• Grant Writing
Contact me if you have any question or if I can be of any assistance to your non-profit or church ministry: or message me through the FB Words’nTone page.
The hatred and poisonous vitriol of anti-Christian attitudes and words among young, new generation self-proclaimed atheists seem to be coming at believers in abundance these days. Fueled by the likes of Richard Dawkins and Sam Harris on the pseudo-intellectual-academic level and at the more popular, the magician and comedian Penn Jillette and journalist Dan Savage, young atheists seem to project their disdain for anything Christian—following these established atheists and their talking points and irrational arguments. It seems harder to reach and talk to these young, modern atheists than older, more classical atheists—mostly because the younger are still followers and haven’t lived much of life yet (or have had children!) and actually are using the chic and trendy modern atheism to express their anti-establishment attitudes, as well as their profound hatred for any religious—particularly evangelical Christianity—worldview that impinges on their own sense of morality. Additionally, these young atheists haven’t realized or admitted that they are borrowing from the very thing they hate, Christian for their sense of right and wrong. Although difficult, I like taking on the poor atheistic arguments, particularly the gaps and holes in their own philosophical approaches to the question of God’s existence. Here are a number of posts and essays from my Words’nTone blog on the subject of Atheism. Some might be helpful…or frustrating depending on who takes the time to read them…
The problem of playing with poison
It is so comfortable in our culture to be atheistic and doubt God’s existence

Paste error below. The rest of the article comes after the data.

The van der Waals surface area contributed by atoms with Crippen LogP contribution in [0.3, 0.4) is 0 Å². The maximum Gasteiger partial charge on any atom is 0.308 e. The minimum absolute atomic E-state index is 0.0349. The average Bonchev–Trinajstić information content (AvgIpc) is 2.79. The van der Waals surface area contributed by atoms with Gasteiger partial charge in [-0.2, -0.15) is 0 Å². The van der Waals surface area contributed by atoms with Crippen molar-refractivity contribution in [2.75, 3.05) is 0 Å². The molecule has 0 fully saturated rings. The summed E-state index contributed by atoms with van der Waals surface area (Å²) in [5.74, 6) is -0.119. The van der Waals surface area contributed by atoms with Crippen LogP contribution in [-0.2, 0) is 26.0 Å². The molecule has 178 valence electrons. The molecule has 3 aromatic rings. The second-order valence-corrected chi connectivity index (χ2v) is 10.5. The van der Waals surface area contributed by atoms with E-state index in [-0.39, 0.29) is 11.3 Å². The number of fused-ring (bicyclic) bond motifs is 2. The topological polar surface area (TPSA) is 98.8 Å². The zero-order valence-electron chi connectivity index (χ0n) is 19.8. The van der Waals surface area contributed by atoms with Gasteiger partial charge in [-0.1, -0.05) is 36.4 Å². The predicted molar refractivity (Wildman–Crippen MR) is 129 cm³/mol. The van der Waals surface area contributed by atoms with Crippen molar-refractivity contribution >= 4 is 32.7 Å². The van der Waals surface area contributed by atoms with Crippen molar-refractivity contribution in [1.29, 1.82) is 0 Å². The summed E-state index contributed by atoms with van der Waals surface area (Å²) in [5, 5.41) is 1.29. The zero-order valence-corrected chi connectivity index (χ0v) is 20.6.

The faulty accusation of exclusivity
Imagining time before time, and space before space
If there is no God, would we be good?
Two assumptions, one an unlikely guess about our universe
Making nothing something still doesn’t explain all the stuff of creation
An Atheism of the Gaps vs. a God of the Gaps: The Biblical God is the God of All the Stuff
Questions of disbelief should have follow-up questions
“Faith in the endgame helps you live through the months or years of buildup” ~Jim Collins, Good to Great
“But seek first His kingdom and His righteousness, and all these things will be added to you” Jesus in Matthew 6:33
“…for the kingdom of God is not eating and drinking, but righteousness and peace and joy in the Holy Spirit” ~The apostle Paul in Romans 14:17
Posted on my Words’nTone Facebook page
I find it rather interesting and frustrating all at the same time: Atheists and those who are even in the doubt phase about God are rather selective as to which parts of life they disbelieve and believe. Elsewhere I have called this the Cheshire Cat Smile of Christianity here in the U.S.A. and, dare I say in England as well. Without God they still hold to meaningful (yet irrational) claims of morality and right and wrong. No matter how mad and angry they get when believers bring this up (and the atheist confuses being told they have no rational foundation for determining right and wrong with being called immoral—they can be moral, but) they just have no basis for any morality. They borrow their sense of right and wrong comfortably from the American Christianized culture. Disbelief in God is easy in a culture that allows for so much of their morality to find its foundation in what they reject—Judeo-Christian standards and worldview. It would be harder and less comfortable to be an atheist or doubter in God in, say, a cannibalistic culture.